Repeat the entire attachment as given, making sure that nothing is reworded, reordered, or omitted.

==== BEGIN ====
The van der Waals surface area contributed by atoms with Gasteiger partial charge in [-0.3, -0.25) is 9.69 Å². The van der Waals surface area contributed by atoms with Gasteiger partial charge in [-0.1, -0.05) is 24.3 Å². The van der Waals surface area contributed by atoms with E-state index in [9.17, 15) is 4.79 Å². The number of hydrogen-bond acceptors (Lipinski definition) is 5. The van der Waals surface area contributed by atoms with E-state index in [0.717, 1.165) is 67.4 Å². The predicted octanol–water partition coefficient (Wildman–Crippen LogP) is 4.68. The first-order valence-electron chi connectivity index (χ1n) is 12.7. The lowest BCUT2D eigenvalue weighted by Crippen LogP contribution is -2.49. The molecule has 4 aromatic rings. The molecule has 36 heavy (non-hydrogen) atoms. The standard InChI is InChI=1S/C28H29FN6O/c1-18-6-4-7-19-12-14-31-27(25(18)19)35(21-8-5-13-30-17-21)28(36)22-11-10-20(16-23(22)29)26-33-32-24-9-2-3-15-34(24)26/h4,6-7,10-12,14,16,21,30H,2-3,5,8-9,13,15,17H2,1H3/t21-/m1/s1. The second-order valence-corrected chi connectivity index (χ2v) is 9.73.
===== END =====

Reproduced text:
The van der Waals surface area contributed by atoms with Gasteiger partial charge in [-0.3, -0.25) is 9.69 Å². The van der Waals surface area contributed by atoms with Gasteiger partial charge in [-0.1, -0.05) is 24.3 Å². The van der Waals surface area contributed by atoms with E-state index in [9.17, 15) is 4.79 Å². The number of hydrogen-bond acceptors (Lipinski definition) is 5. The van der Waals surface area contributed by atoms with E-state index in [0.717, 1.165) is 67.4 Å². The predicted octanol–water partition coefficient (Wildman–Crippen LogP) is 4.68. The first-order valence-electron chi connectivity index (χ1n) is 12.7. The lowest BCUT2D eigenvalue weighted by Crippen LogP contribution is -2.49. The molecule has 4 aromatic rings. The molecule has 36 heavy (non-hydrogen) atoms. The standard InChI is InChI=1S/C28H29FN6O/c1-18-6-4-7-19-12-14-31-27(25(18)19)35(21-8-5-13-30-17-21)28(36)22-11-10-20(16-23(22)29)26-33-32-24-9-2-3-15-34(24)26/h4,6-7,10-12,14,16,21,30H,2-3,5,8-9,13,15,17H2,1H3/t21-/m1/s1. The second-order valence-corrected chi connectivity index (χ2v) is 9.73.